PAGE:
August 11, 2011

Kings Without a Crown

Jay-Z and Kanye West’s collaborative album as  “The Throne” will survive buoyed on the lofty expectations and reputations of the people that made it. Watch The Throne is not a good album. In fact, it’s not a halfway decent album. It’s microwaved hip-hop for an audience that expects something oven-baked. 

Unsurprisingly, the production is real swing-for-the-fences, bombastic stuff. From the triumphant horns of “Lift Off” to the skitter stop beats and violins of “Welcome To The Jungle”, there’s little room for subtlety. There’s an exception or two, notably “No Church In The Wild” It prowls, propelled by the all-star performance by Odd Future crooner Frank Ocean. There’s underlying menace in the hazy synths and fuzzy bass thumps. Yes, the album sounds huge, the performances are not.  Still, it’s remarkable to listen to a record by artists that are renowned for their wordplay, and to find so few that are memorable. So much vanishes into the ether here. There’s not one track that really has a truly great hook. 

There’s no better example than the first single, “Otis”. Kanye’s usually the master of sample re-appropriation. Here, he just abandons it completely. It’s a simple slice-and-dice of “Try A Little Tenderness” with few flourishes, leaving the rapid-fire verses between the two rappers to sound like a mixtape castoff. This off-the-cuff approach works well on rock records, but given the scope of the production on the rest of the record, it’s lazy.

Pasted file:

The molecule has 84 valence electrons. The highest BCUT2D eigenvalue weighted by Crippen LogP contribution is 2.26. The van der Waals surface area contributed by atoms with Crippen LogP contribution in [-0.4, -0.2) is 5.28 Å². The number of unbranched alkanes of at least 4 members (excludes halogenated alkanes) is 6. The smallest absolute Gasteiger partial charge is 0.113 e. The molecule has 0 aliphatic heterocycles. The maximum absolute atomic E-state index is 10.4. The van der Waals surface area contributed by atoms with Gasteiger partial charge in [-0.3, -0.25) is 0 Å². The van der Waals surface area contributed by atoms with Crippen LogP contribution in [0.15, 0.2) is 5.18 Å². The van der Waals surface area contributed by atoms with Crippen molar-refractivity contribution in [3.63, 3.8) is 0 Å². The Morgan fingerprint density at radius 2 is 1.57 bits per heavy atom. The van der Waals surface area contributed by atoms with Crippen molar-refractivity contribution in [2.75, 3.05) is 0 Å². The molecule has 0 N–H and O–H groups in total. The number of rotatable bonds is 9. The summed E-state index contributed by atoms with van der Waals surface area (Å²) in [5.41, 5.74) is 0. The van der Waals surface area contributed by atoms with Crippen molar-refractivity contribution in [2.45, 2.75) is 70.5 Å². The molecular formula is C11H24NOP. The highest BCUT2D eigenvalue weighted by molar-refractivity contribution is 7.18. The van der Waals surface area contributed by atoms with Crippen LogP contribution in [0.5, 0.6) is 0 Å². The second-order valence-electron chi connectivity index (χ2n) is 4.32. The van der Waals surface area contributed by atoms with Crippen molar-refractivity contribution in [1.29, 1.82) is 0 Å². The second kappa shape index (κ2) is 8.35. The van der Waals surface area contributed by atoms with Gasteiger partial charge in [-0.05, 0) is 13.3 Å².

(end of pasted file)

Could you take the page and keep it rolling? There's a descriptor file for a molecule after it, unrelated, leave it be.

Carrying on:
That’s alarming, considering Kanye’s track record. ‘Kanye the Artist’ is an entirely different person than ‘Kanye the Superstar’. In public, he can come off as angry and self-absorbed. In the studio, no one pays as close attention to detail and nuance as him. His productions are usually thick, densely layered compositions. There’s not that same feeling here with this material. He’s abandoned that approach to placate Jay-Z, who all too often hides behind his braggadocio and expensive beats. He hasn’t been the same rapper since his 2006 return. To ape from the sports metaphors he so often uses, he’s like late-period Griffey. A fine athlete when he’s healthy, but he’s no longer the kid with sweet swing. Given the right track, the right collaborator, and the right frame of mind, the flashes of brilliance spark, reminding listeners that the old man still has game. Not enough to last an entire season, though. 

Make no mistake, Jay-Z and Kanye West are two of the past decade’s most important artists. Jay was untouchable during his initial 1996-2003 run, and that’s before Kanye got rolling with arguably the best five-album streak of any hip-hop artist. West has always been a big picture guy, preferring to make albums over hit singles and a bunch of filler. It’s art. Jay-Z is a guy that values commerce over art. Age has shifted his viewpoint. He’ll always only have one foot in the pool. Ultimately, what Watch The Throne shows two people with major ideological differences attempting to unite with one vision – and failing.